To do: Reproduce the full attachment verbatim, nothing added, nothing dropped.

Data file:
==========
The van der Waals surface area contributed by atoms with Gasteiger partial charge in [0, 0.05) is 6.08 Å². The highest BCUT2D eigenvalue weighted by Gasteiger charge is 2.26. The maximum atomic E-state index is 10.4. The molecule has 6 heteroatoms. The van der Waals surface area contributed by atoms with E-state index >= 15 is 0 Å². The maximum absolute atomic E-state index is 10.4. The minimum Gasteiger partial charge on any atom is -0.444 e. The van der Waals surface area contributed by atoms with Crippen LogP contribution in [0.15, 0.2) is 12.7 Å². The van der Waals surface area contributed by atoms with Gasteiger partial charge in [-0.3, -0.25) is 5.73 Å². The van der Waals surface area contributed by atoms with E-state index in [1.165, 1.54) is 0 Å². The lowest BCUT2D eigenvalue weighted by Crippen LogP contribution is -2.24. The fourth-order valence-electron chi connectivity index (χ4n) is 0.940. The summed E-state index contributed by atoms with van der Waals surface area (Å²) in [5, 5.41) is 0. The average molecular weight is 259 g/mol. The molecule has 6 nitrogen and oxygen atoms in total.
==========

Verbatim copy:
The van der Waals surface area contributed by atoms with Gasteiger partial charge in [0, 0.05) is 6.08 Å². The highest BCUT2D eigenvalue weighted by Gasteiger charge is 2.26. The maximum atomic E-state index is 10.4. The molecule has 6 heteroatoms. The van der Waals surface area contributed by atoms with E-state index >= 15 is 0 Å². The maximum absolute atomic E-state index is 10.4. The minimum Gasteiger partial charge on any atom is -0.444 e. The van der Waals surface area contributed by atoms with Crippen LogP contribution in [0.15, 0.2) is 12.7 Å². The van der Waals surface area contributed by atoms with Gasteiger partial charge in [-0.3, -0.25) is 5.73 Å². The van der Waals surface area contributed by atoms with E-state index in [1.165, 1.54) is 0 Å². The lowest BCUT2D eigenvalue weighted by Crippen LogP contribution is -2.24. The fourth-order valence-electron chi connectivity index (χ4n) is 0.940. The summed E-state index contributed by atoms with van der Waals surface area (Å²) in [5, 5.41) is 0. The average molecular weight is 259 g/mol. The molecule has 6 nitrogen and oxygen atoms in total.